Reading The Bully

Our Chick tract this week is categorized as a story intended to help people dealing with one of life’s struggles: anger.  If anyone is curious, the other life struggles that has written tracts specifically for include: drug abuse, depression/suicide, homosexuality, abortion, gangs, and gambling.  In future installments I’ll probably take a look at these issues and what Chick suggests to deal with them (Spoiler alert: the answer’s Jesus).

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Harry makes Ashley swear never to go near those horrible, dangerous people at again. (Image credit:

Anyway, The Bully is a story that deals with an abusive, alcoholic father, Harry, and his daughter, Ashley.  Harry despises religion because his dead wife used to pray all the time, and it irritated him.  He also mentions with pride that he used to beat her just for going to church and reading the Bible.

Clearly, Harry is angry with the Church about something.

The problem is that we’re never told what he’s angry about.  Was he mistreated by someone in the Church when he was younger?  Did he resent the fact that his wife had a social life that didn’t revolve around him?  Does he have a personal beef with God for failing to answer one of his prayers, one that was really important for Harry to have answered?  We don’t know, because the story never tells us.

Okay, I’m going to pause for a second and make a point here.  Uncontrolled anger can definitely be a real issue.  I work with lots of kids who have anger problems, and they very regularly do things that are not excusable.  But anger does not come out of a vacuum.  If you were to give someone this tract as a way of opening dialogue about how Christ can help them deal with their anger issues, it would have a lot more credibility if it showed the angry guy as having something he was actually angry at.

As it stands, Harry really is just a bully, as the title implies, but he’s not an angry bully.  He’s interested in exercising his power, and inexplicably he expresses this need for power by being abusive towards people who are positively disposed towards religion.  There may be a real motivation behind his actions, but the story doesn’t tell us, so it’s just as likely that he’s just a sociopath, in which case he doesn’t need Jesus to heal his anger; he needs a licensed psychiatrist who can assist him with appropriate therapy and perhaps medication to fix his brain chemistry.

Going back to the story, Harry is so angry that his daughter might be falling in with the church crowd that he makes her swear that she’ll never “read the Bible again, or pray, or get saved” or else he’ll throw her out on the street.

And Ashley agrees to it.

So we flash forward a couple years to find that Harry has succeeded in turning Ashley into a raging alcoholic, like himself.  She’s passed out drunk one night, so he decides to go to the bar by himself, where he promptly has a heart attack and dies.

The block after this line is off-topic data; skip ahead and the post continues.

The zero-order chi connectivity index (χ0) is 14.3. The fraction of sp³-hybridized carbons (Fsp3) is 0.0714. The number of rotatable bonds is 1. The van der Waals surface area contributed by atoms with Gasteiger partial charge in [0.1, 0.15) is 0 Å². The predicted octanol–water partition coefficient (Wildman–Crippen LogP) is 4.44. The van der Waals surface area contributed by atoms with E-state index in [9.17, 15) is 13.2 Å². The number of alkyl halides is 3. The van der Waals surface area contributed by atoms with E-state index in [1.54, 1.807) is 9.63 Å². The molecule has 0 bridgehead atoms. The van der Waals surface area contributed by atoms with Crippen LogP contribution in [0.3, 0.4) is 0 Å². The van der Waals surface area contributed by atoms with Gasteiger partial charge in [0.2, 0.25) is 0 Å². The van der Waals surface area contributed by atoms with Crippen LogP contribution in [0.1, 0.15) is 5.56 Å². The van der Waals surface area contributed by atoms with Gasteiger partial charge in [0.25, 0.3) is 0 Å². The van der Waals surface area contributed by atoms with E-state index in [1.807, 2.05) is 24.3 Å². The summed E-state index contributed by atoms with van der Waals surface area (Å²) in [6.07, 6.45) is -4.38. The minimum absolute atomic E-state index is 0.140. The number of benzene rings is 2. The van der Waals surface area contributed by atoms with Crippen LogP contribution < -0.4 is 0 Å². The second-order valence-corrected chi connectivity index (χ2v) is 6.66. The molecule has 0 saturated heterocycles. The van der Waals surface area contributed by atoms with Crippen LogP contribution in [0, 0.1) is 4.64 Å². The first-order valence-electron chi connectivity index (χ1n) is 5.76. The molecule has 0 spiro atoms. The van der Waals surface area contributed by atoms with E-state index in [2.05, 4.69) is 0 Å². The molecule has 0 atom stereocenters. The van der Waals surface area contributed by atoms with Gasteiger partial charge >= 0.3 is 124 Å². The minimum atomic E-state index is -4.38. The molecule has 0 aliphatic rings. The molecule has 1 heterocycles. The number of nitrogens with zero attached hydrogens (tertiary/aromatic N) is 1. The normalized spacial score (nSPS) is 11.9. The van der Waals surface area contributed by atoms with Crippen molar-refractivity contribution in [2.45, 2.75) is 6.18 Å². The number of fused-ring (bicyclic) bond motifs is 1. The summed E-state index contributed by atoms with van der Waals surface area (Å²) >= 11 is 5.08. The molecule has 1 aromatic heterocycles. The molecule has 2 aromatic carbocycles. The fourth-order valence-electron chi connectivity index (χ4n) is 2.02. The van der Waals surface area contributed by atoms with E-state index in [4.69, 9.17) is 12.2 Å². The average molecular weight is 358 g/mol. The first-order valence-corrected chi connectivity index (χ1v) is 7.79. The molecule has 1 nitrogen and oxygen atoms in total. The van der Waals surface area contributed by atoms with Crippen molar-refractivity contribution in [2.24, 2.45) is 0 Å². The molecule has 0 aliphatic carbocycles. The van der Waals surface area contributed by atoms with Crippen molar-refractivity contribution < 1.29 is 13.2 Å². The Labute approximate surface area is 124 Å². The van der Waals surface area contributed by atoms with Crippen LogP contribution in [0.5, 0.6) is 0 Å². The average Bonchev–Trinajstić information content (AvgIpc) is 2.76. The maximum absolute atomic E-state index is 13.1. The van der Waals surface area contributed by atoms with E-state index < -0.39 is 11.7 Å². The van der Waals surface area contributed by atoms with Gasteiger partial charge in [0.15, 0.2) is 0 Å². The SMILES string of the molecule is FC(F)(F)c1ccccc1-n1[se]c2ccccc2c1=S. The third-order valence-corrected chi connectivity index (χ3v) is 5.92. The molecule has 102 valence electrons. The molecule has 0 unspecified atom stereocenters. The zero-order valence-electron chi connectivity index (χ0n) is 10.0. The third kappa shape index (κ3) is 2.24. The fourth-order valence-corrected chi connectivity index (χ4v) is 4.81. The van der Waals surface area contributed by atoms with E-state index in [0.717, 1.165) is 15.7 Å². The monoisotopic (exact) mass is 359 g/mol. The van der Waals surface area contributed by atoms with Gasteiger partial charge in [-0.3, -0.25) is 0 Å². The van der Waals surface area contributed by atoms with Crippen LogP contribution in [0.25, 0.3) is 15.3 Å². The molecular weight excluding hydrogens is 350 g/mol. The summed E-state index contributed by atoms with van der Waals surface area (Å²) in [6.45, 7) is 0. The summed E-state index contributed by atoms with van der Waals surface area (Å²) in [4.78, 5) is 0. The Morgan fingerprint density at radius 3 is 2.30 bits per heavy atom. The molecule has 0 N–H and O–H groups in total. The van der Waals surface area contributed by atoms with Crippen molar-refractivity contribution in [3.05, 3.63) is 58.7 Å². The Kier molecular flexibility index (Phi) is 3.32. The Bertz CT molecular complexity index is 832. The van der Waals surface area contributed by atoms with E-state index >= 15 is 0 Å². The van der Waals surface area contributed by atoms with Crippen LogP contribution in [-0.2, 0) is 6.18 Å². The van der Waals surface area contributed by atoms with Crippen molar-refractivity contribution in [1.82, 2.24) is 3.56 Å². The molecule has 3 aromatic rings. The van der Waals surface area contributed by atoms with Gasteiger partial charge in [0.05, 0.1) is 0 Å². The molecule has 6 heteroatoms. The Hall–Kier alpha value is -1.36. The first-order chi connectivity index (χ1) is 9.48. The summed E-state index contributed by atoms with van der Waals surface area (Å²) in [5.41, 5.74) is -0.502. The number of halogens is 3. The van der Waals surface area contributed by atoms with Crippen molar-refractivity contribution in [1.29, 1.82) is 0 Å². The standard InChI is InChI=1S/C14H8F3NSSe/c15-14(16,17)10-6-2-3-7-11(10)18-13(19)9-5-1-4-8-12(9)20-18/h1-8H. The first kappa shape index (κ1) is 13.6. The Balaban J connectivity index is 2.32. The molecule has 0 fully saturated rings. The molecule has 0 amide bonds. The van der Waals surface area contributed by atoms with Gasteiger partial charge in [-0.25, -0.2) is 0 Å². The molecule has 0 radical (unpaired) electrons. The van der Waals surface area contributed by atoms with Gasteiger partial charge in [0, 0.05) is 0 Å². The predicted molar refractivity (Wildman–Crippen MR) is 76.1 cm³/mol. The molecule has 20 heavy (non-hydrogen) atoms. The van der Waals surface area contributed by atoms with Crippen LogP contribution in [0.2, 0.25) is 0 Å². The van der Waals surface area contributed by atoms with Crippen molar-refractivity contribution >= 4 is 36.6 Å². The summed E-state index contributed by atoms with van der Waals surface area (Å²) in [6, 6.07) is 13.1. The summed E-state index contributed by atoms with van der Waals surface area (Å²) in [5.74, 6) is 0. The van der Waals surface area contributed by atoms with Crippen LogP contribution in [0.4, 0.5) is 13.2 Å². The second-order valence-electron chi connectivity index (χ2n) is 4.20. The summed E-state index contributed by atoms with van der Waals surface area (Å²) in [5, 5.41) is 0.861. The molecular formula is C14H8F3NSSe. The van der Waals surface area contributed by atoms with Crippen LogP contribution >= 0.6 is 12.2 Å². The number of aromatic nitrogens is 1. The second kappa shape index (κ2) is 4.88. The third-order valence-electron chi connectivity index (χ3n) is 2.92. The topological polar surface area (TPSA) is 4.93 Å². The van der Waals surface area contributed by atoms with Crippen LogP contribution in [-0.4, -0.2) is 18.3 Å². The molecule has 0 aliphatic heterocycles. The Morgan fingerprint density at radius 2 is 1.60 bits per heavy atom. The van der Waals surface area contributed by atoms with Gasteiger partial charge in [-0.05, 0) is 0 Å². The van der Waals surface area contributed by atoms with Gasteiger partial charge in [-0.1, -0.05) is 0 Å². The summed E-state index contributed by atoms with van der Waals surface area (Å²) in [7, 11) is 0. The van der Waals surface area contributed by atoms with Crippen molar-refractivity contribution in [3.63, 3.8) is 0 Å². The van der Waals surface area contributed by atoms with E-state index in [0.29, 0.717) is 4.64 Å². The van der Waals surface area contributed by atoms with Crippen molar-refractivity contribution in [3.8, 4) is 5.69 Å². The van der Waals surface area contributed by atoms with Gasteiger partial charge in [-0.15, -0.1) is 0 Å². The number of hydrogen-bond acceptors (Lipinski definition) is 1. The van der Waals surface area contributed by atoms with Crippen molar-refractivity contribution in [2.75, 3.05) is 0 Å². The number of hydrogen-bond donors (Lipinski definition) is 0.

Then at the hospital they revive him (hurray for medical technology!).  Harry, who had a vision of hell while he was dead, decides the only place he can go for answers is the church of a pastor whom he beat up previously.  The pastor is understandably wary of another encounter, though he does explain to Harry that he has to repent in order to avoid hell.

Coincidentally, I’ve noticed a pattern with Chick tracts; they always want you to avoid going to hell, but they never talk about how great it is to be in the presence of Christ.  My father-in-law once asked me the question, would I want to go to heaven if Jesus weren’t there?  I’ll admit that it threw me at first but upon thinking about it, I started to understand what he was getting at.  The great thing about Christianity is that it’s about trying to draw closer to and be like this amazing person, Jesus.  I’d probably go so far as to say it’s the central desire of any Christian.  So getting back to the question, if Jesus weren’t in heaven, I wouldn’t want to be there.  Of course, it’s kind of a paradox, because heaven, more accurately defined, is the location of Christ.  He’s the reason it’s heaven in the first place.  All this is to say that Christians are really excited about heaven, but it’s not because we’re afraid of hell.  There are much better reasons to be a Christian than just to avoid being punished, and I think the makers of Chick tracts are missing that.

Of course, Harry gets saved (read: avoids damnation) and he manages to get his alcoholic daughter to repent as well while she’s on her death bed (she’s dying of cirrhosis of the liver), so unlike the last Chick tract, this one actually has a happy ending, I guess?  There wasn’t a whole lot in here about how Jesus can help a person deal with their anger though, which I admit was disappointing after the prominent billing it got on the website.

What about you guys?  Are there any Chick tracts that you’d like to see me take a look at in this ongoing series?

3 thoughts on “Reading The Bully

  1. Pingback: Reading Fairy Tales | Catchy Title Goes Here

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